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The Dubai Misdemeanor Court recently canceled its deportation order against an Indian expatriate in light of new legislation amendments. The 38-year old man had been arrested, charged, and convicted for marijuana possession and consumption.
According to Federal Law No. 14 of 1994 on Narcotics and Psychotropic Substances, the offense of drug possession attracted fines and mandatory deportation among expats. However, the new Federal Decree No. 30 of 2021 released in September last year has amended the pioneering legislation, extending judges’ discretion in first-time drug offender cases.
An Overview of the Shift in Jurisprudence and Practice
The penalty policies around first-time drug offenders are gradually shifting from criminal punishment to professional rehabilitation. Before the amendment, being involved in such cases would lead you to search for the best criminal lawyers in Dubai but the new amendment legislation has also eased fines, jail time, and deportation.
Stipulations under the Federal Decree No. 30 of 2021 require that penalties be reduced from a two-year minimum imprisonment sentence to three months for first-time drug offenders. Convicts are further considered for rehabilitation at a special detention facility separate from other felons.
The amended anti-narcotic law required foreigners found guilty of drug crimes to be deported after imprisonment. Fortunately, the new legislation leaves judges with the discretion to decide whether the convict can continue their stay in the United Arabs Emirates.
Case in Point |Pioneering Precedent
On 30th November 2020, a 38-year-old Indian gentleman was arrested for smoking and being in possession of hashish. The police found 28 grams of the drug following a search. Lab tests confirmed that the man was under the influence of marijuana at the time of the arrest.
On 3rd March 2021, the Criminal Court of Instance sanctioned a deportation order and fined the man Dh5,000.
Upon enactment of the Federal Law No. 30 of 2021, the man’s attorney filed a plea requesting a reconsideration of the verdict in light of Article 75 of the amended anti-narcotics law.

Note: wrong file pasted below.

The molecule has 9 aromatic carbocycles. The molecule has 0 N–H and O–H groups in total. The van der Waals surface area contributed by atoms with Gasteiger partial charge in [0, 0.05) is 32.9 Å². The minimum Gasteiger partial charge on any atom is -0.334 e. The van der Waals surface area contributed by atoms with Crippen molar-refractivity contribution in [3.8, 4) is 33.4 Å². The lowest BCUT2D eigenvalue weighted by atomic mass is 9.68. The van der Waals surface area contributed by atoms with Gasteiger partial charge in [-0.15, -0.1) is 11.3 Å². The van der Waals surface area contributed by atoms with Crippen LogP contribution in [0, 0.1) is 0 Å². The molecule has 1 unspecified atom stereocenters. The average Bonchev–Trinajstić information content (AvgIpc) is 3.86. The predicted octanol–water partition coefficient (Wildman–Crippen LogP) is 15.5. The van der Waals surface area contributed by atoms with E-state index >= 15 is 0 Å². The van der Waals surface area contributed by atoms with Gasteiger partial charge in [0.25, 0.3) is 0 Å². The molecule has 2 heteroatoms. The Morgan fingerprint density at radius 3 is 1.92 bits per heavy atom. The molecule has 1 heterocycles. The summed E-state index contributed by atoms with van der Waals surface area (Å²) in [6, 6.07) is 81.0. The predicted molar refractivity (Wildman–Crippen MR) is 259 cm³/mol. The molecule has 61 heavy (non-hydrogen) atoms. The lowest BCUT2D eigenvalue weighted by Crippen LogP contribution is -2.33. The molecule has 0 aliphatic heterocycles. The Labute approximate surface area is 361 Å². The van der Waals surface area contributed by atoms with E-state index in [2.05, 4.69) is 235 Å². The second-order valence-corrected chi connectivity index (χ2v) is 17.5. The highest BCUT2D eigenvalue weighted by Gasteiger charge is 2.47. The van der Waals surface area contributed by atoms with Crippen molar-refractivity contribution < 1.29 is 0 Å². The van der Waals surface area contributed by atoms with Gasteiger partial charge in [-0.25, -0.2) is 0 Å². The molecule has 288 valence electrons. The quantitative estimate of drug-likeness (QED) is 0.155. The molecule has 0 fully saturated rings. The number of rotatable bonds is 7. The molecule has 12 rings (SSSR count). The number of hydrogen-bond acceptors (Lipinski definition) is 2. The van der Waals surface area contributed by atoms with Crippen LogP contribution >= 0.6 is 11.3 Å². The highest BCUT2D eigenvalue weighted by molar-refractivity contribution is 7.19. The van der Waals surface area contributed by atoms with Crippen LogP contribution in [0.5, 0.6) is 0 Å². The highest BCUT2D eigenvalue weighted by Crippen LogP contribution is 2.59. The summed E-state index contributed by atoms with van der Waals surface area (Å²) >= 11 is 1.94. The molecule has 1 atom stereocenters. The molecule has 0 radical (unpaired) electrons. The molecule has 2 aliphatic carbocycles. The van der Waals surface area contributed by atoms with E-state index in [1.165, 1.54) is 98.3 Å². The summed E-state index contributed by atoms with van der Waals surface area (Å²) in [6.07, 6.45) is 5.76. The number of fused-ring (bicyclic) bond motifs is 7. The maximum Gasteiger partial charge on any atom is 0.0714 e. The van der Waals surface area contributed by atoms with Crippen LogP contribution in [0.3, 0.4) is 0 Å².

In his plea, the lawyer cited Article 14 of the UAE’s Penal Code, which required that where a new piece of legislation eases a penalty, it becomes permissible for the court that delivered the final judgment to reconsider its decision.
“My client has been residing in the United Arabs Emirates with his family, who owned a business that he runs for over three decades. Deporting him will tear the family apart. He is not a criminal and has no criminal record. There is no reason to believe that he will break the law again,” read the plea.
Based on this plea, the court revised its initial verdict on February 2022, canceling the deportation order. The court was of the opinion that Federal Law No. 30 of 2021 was the most appropriate for the accused’s circumstances.
Rehabilitation of Drug Offenders
Article 7 of the new law stipulates that relevant authorities establish dedicated rehab facilities for convicted drug offenders. According to lawmakers, drug users are not criminals but patients that require professional help.
Statutory rehab facilities offer rehabilitation programs, vocational training, sports, and holistic healing. In addition, patients also get to benefit from occupational, family, and social integration initiatives.
The amendments are significant as they align the legislative philosophy with how we consider justice, health, family, and a sense of security. It indicates the need for a conscious coordinated approach that marries criminal justice to public health.
Stringent Penalties on Series Offenders
Article 41 of Federal Law No. 30 of 2021 holds that first-time drug offenders will face three-month imprisonment or a fine ranging between Dh20,000 and Dh100,000. Repeating the offense within three years after the first offense will attract a minimum of six-month imprisonment or a fine between Dh30,000 and Dh100,000.
On the other hand, third-time offenders stand to face a minimum of two years imprisonment and a mandatory fine of Dh100,000.
The UAE as the Jurisdiction of Tolerance
The decision to withdraw the deportation order has received praise among legal practitioners. Senior Judge Ahmed Saif, who sits at the Dubai Civil Court, stated that the United Arabs Emirates is a land of tolerance, and the laws are taking shape in the same direction.
The three-month imprisonment is enough to get rid of the drug prior to rehabilitation. The new legislation allows courts to replace imprisonment with rehabilitation.
Lawyers, doctors, and psychologists have always shown concern that drug addicts need to be treated as patients who need help and not as criminals who need to serve life behind bars. Legislators have finally heeded and responded with the new amendments, which have brought hope to many drug offenders convicted under the old laws.
In summary, people deserve a second chance, and Dubai lawmakers and courts are cognizant of this fact.